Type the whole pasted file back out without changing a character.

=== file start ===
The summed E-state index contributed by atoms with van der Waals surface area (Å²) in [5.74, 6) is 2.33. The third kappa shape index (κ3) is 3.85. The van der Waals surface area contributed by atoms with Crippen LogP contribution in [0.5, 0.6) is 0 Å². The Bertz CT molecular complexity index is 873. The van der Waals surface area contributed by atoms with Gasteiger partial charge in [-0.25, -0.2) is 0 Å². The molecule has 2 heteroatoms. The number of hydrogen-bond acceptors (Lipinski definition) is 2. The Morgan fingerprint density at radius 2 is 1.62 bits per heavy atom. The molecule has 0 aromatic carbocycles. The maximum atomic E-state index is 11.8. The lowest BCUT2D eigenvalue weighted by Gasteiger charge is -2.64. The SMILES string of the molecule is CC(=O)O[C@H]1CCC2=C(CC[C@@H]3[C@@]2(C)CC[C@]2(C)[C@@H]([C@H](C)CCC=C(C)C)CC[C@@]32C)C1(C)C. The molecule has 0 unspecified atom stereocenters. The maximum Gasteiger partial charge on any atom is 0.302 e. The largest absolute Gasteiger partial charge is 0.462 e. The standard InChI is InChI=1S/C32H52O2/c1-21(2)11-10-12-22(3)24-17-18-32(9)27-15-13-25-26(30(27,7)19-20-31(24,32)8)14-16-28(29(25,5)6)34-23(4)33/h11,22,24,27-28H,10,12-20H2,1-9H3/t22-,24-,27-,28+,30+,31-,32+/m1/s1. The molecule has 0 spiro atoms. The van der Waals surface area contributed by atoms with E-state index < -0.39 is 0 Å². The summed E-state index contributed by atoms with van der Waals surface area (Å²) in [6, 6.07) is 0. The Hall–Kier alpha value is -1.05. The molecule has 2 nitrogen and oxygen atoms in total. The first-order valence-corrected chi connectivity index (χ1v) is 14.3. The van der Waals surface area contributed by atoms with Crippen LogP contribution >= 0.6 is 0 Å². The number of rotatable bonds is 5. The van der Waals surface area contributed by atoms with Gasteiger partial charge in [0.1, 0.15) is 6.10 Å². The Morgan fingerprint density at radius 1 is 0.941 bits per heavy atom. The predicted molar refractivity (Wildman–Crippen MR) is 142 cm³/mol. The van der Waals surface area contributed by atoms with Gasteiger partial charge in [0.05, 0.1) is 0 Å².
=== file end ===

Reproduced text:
The summed E-state index contributed by atoms with van der Waals surface area (Å²) in [5.74, 6) is 2.33. The third kappa shape index (κ3) is 3.85. The van der Waals surface area contributed by atoms with Crippen LogP contribution in [0.5, 0.6) is 0 Å². The Bertz CT molecular complexity index is 873. The van der Waals surface area contributed by atoms with Gasteiger partial charge in [-0.25, -0.2) is 0 Å². The molecule has 2 heteroatoms. The number of hydrogen-bond acceptors (Lipinski definition) is 2. The Morgan fingerprint density at radius 2 is 1.62 bits per heavy atom. The molecule has 0 aromatic carbocycles. The maximum atomic E-state index is 11.8. The lowest BCUT2D eigenvalue weighted by Gasteiger charge is -2.64. The SMILES string of the molecule is CC(=O)O[C@H]1CCC2=C(CC[C@@H]3[C@@]2(C)CC[C@]2(C)[C@@H]([C@H](C)CCC=C(C)C)CC[C@@]32C)C1(C)C. The molecule has 0 unspecified atom stereocenters. The maximum Gasteiger partial charge on any atom is 0.302 e. The largest absolute Gasteiger partial charge is 0.462 e. The standard InChI is InChI=1S/C32H52O2/c1-21(2)11-10-12-22(3)24-17-18-32(9)27-15-13-25-26(30(27,7)19-20-31(24,32)8)14-16-28(29(25,5)6)34-23(4)33/h11,22,24,27-28H,10,12-20H2,1-9H3/t22-,24-,27-,28+,30+,31-,32+/m1/s1. The molecule has 0 spiro atoms. The van der Waals surface area contributed by atoms with E-state index < -0.39 is 0 Å². The summed E-state index contributed by atoms with van der Waals surface area (Å²) in [6, 6.07) is 0. The Hall–Kier alpha value is -1.05. The molecule has 2 nitrogen and oxygen atoms in total. The first-order valence-corrected chi connectivity index (χ1v) is 14.3. The van der Waals surface area contributed by atoms with Crippen LogP contribution >= 0.6 is 0 Å². The number of rotatable bonds is 5. The van der Waals surface area contributed by atoms with Gasteiger partial charge in [0.1, 0.15) is 6.10 Å². The Morgan fingerprint density at radius 1 is 0.941 bits per heavy atom. The predicted molar refractivity (Wildman–Crippen MR) is 142 cm³/mol. The van der Waals surface area contributed by atoms with Gasteiger partial charge in [0.05, 0.1) is 0 Å².